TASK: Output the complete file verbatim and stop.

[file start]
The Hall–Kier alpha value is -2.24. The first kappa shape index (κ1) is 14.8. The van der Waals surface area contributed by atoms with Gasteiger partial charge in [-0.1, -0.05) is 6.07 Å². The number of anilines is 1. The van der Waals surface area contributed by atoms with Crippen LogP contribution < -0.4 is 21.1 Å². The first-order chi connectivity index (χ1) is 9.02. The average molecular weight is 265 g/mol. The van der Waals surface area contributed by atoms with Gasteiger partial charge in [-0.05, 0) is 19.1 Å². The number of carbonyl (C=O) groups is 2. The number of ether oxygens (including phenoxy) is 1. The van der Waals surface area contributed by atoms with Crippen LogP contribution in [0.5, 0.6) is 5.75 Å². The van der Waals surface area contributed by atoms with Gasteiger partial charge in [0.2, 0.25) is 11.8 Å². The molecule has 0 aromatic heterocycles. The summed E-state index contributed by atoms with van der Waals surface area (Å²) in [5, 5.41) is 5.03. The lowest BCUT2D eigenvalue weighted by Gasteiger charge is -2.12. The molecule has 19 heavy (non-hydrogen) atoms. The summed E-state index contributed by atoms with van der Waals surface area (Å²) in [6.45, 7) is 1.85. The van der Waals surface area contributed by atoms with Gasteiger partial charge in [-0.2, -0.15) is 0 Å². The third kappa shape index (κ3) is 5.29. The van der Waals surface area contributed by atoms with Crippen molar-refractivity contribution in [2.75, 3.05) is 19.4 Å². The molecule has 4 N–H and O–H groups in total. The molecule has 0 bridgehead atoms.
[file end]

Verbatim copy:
The Hall–Kier alpha value is -2.24. The first kappa shape index (κ1) is 14.8. The van der Waals surface area contributed by atoms with Gasteiger partial charge in [-0.1, -0.05) is 6.07 Å². The number of anilines is 1. The van der Waals surface area contributed by atoms with Crippen LogP contribution < -0.4 is 21.1 Å². The first-order chi connectivity index (χ1) is 9.02. The average molecular weight is 265 g/mol. The van der Waals surface area contributed by atoms with Gasteiger partial charge in [-0.05, 0) is 19.1 Å². The number of carbonyl (C=O) groups is 2. The number of ether oxygens (including phenoxy) is 1. The van der Waals surface area contributed by atoms with Crippen LogP contribution in [0.5, 0.6) is 5.75 Å². The van der Waals surface area contributed by atoms with Gasteiger partial charge in [0.2, 0.25) is 11.8 Å². The molecule has 0 aromatic heterocycles. The summed E-state index contributed by atoms with van der Waals surface area (Å²) in [5, 5.41) is 5.03. The lowest BCUT2D eigenvalue weighted by Gasteiger charge is -2.12. The molecule has 19 heavy (non-hydrogen) atoms. The summed E-state index contributed by atoms with van der Waals surface area (Å²) in [6.45, 7) is 1.85. The van der Waals surface area contributed by atoms with Gasteiger partial charge in [-0.2, -0.15) is 0 Å². The third kappa shape index (κ3) is 5.29. The van der Waals surface area contributed by atoms with Crippen molar-refractivity contribution in [2.75, 3.05) is 19.4 Å². The molecule has 4 N–H and O–H groups in total. The molecule has 0 bridgehead atoms.